Marina Shifrin’s now famous “resignation letter” is the video danced to around the world. Well, by 16,596,578 people (and counting) anyway.
Shifrin produced a YouTube video, titled “An Interpretive Dance For My Boss Set To Kanye West’s Gone,” which includes custom lyrics that express her reasons for quitting her job at Next Media Animation. Her rationale is well explained in this Huffington Post article, but here is an excerpt from the lyrics:
“I work for an awesome company that produces news videos. For almost two years, I’ve sacrificed my relationships, time and energy for this job. And my boss only cares…about quantity and how many views each video gets. So I figured…I’d make ONE video of my own. To focus on the content instead of worry about the views. Oh, and to let my boss know… (dance break) I quit. I QUIT! I’m gone.”
What’s more relevant to me is the trend this event signals for business and what it says about the Millennial workforce. Yes, I called it an “event” because, like so many other things in life today, thanks to social media, nothing is private. And when everything is public, we must make bigger and bigger (and more innovative) public statements to cut through the digital clutter. The mass media attention, its instant viral-status, and the longer lasting effects of the video’s popularity certainly qualify this resignation as an event.
Is Quitting Your Job A Badge of Honor?
Traditionally, quitting a job is not the type of event that has been worn as a badge of honor, especially when the employee in question doesn’t have another job waiting for him or her.
Boomers would have frowned on such an act and Boomer hiring managers would certainly have listed it under the “why not to hire” column. Yet, Shifrin is one of the hottest commodities in the advertising world, receiving numerous job offers because of the creativity of her resignation video and the notoriety she’s received as a result of her resignation’s viral success.
In fact, she’s become something of a celebrity, not for standing up to an oppressive boss or for quitting her job, but for the manner in which it was done: Creatively, on video, and very publicly. In a new reality-TV world where everyone is actively searching for his or her 15 minutes in hopes that it will lead to superstardom, quitting a job is no longer something to rethink, second-guess, or be ashamed of as it was in our parents’ generation. It’s now something that requires an event planner and production team.
Creatively Quitting – Your Resume’s Best Asset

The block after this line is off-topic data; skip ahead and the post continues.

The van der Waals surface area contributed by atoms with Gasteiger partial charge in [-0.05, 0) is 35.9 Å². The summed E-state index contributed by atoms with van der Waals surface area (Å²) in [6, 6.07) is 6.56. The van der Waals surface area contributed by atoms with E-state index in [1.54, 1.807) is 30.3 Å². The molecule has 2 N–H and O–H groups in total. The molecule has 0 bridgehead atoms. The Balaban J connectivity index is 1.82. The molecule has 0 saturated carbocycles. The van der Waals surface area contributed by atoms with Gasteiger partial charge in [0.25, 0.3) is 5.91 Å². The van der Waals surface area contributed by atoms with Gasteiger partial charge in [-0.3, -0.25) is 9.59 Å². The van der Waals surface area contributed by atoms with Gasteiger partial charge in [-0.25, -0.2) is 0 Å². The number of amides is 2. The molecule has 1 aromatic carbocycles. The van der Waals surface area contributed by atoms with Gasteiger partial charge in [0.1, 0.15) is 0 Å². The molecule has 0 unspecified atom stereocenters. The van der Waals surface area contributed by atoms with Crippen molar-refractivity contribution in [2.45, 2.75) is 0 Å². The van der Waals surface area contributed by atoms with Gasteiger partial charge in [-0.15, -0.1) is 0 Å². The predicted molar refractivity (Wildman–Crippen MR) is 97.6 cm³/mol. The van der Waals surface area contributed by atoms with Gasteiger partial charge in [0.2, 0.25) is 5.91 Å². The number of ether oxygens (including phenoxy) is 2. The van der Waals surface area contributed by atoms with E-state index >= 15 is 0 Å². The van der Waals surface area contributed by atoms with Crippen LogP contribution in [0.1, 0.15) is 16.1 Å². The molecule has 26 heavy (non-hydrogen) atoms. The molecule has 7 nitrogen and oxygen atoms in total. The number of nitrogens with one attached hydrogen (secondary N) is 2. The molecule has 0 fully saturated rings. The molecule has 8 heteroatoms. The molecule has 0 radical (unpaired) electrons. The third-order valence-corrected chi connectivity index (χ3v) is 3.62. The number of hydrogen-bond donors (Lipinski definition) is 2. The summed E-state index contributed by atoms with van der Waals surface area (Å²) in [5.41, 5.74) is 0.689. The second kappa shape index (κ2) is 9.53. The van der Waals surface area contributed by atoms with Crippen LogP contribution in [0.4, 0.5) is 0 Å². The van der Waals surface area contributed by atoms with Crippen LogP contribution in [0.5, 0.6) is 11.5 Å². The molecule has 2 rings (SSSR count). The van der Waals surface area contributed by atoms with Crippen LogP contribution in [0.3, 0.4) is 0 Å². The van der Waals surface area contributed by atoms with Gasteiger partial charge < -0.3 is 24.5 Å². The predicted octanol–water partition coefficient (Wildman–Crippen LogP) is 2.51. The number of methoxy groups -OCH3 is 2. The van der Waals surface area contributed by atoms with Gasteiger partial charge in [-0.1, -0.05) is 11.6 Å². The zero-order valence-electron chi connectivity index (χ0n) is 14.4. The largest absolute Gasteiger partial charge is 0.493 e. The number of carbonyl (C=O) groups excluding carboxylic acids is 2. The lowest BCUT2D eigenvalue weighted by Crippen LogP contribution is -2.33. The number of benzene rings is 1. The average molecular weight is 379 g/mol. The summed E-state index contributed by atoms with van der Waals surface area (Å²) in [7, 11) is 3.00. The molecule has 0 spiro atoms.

Shifrin’s video may have inadvertently changed how resignations are viewed by her contemporaries. In fact, it may change the very reason people quit a job. Years ago, this public video would have been considered “career suicide,” but today employers are calling Shifrin “creative and courageous.” Shifrin’s email was bombarded with interview requests from journalists and job offers from potential employers.
One of those job offers came from an Israeli branch of the Young & Rubicam Group, an international media firm, via a parody video called “An Interpretive Dance for Marina Shifrin Set to Kanye West’s Gone.” Twitter was also buzzing with job offers and, naturally, marriage proposals.
What’s the lesson learned here? If you’re going to quit your job, do it big and go out in a blaze of glory. Ryan Jenkins, a “next generation speaker,” blogger, and podcaster, shares his views on this matter: “If handled appropriately, social media can be an enormous catalyst to career success.” Want to start your own business, get a better job or become famous? Sure, become a YouTube star and move it to the top of your resume. After all, as Shifrin proved, something posted on the Internet can be one’s greatest career catalyst.
Is This A Business Trend In The Making?
Is this a business trend in the making? I’m sure we’ll see a new rash of resignation videos in the coming months and years in hopes of emulating Shifrin’s success. The allure of viral-video-celebritiness seems too intoxicating for Millennials to ignore. Will resignation videos become a long term trend? Probably not; however, they should serve as a warning for employers.
As Jenkins suggests on his Millennial blog, “Millennials could relate to the urge to say ‘I quit’ to a micro-managing boss and suffocating work environment. The leadership and communication gaps that exist across generations leave many Millennials wanting to retreat to less hierarchical and more flexible organizations.”
Given that Millennials or GenY’ers are the largest part of the workforce today, what we’re learning from these “events” is that businesses must change their organizations’ structures and cultures so as to not limit the creative needs and communication style of this group. Failing to do so risks a steady talent drain and, as was the case with Marina Shifrin’s resignation video, risk negative branding sentiment.
- Are resignation videos a fad, a “flash in the pan?” Or is this a signal of things to come from Gen Y employees and beyond?
- Should such videos – or the legal prevention of such videos – become a matter of employment policy?
- Is there a legal case to be made in such cases? Should there be?
Feed Your Community, Not Your Ego